Tempted to Cancel That Meeting? Don't.

Why is it not a good idea to cancel meetings, and why do we even do it?

Posted Oct 01, 2018

2p2play/Shutterstock
Source: 2p2play/Shutterstock

We are all busy. Sometimes we get a little unexpected extra time in the day when someone with whom we had plans fails to show up. I’ve sat in my office  a number of times for a scheduled meeting—and no one shows up. Often, I get a message minutes before our scheduled time. Occasionally, the no-show will email after the fact. But frequently, I do not hear from the person at all, until I point out their absence. Are we living in a culture of bailing, to borrow a term recently coined in Harper’s Bazaar?

I have been teaching for more than 20 years and it does seem as if there’s been a sharp rise in colleagues not sticking to commitments—and students bailing on assignments altogether. But I see the same behavior outside the university and in my social circle. I have not seen much data, but the anecdotal evidence is piling up. Since I doubt that the trait of conscientiousness is evolving out of our personalities, something else must be going on? What’s driving so many to bail?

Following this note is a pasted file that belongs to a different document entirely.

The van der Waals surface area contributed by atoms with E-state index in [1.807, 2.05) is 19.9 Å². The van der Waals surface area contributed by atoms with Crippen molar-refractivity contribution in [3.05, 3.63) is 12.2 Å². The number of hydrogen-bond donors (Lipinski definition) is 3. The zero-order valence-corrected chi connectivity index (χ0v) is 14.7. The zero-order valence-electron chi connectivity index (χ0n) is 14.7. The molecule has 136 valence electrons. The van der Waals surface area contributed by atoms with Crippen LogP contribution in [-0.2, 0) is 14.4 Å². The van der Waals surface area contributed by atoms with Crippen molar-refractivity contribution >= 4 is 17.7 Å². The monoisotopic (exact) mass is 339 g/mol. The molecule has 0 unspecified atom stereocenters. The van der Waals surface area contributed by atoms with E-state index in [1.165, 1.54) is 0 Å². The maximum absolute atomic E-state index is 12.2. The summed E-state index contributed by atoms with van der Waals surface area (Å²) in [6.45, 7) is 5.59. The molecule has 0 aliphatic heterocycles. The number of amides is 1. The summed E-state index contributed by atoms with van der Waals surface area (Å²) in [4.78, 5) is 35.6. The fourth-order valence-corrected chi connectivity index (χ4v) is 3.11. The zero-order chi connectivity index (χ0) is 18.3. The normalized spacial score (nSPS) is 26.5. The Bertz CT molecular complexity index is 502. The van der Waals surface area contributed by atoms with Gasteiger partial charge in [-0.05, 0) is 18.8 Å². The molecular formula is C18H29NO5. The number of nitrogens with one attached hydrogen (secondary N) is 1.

Social media makes it easy. Once, if you had an appointment, whether social or professional, the only way to cancel it was to make a phone call. Sending a text or an email is a lot less fraught than having to speak to someone directly on the phone to say no—by the time you actually speak to your victim in person, their ire may have dissipated.

Social psychologist Kurt Lewin called this a channeling factor. He argued that if you make a course of action more likely—creating a “channel” for it—the action is more likely to occur. Texting and social media makes it easy to cancel quickly and painlessly.

Diffusion of responsibility. Canceling a commitment via a group chat on Snapchat, Facebook, or WhatsApp also takes some of the pressure off. Being in a group makes you feel less like an individual—the phenomenon known as deindividualization. Not feeling as responsible as you would in a one-to-one engagement, it becomes easier to cancel, especially if you think that others in your group will still attend.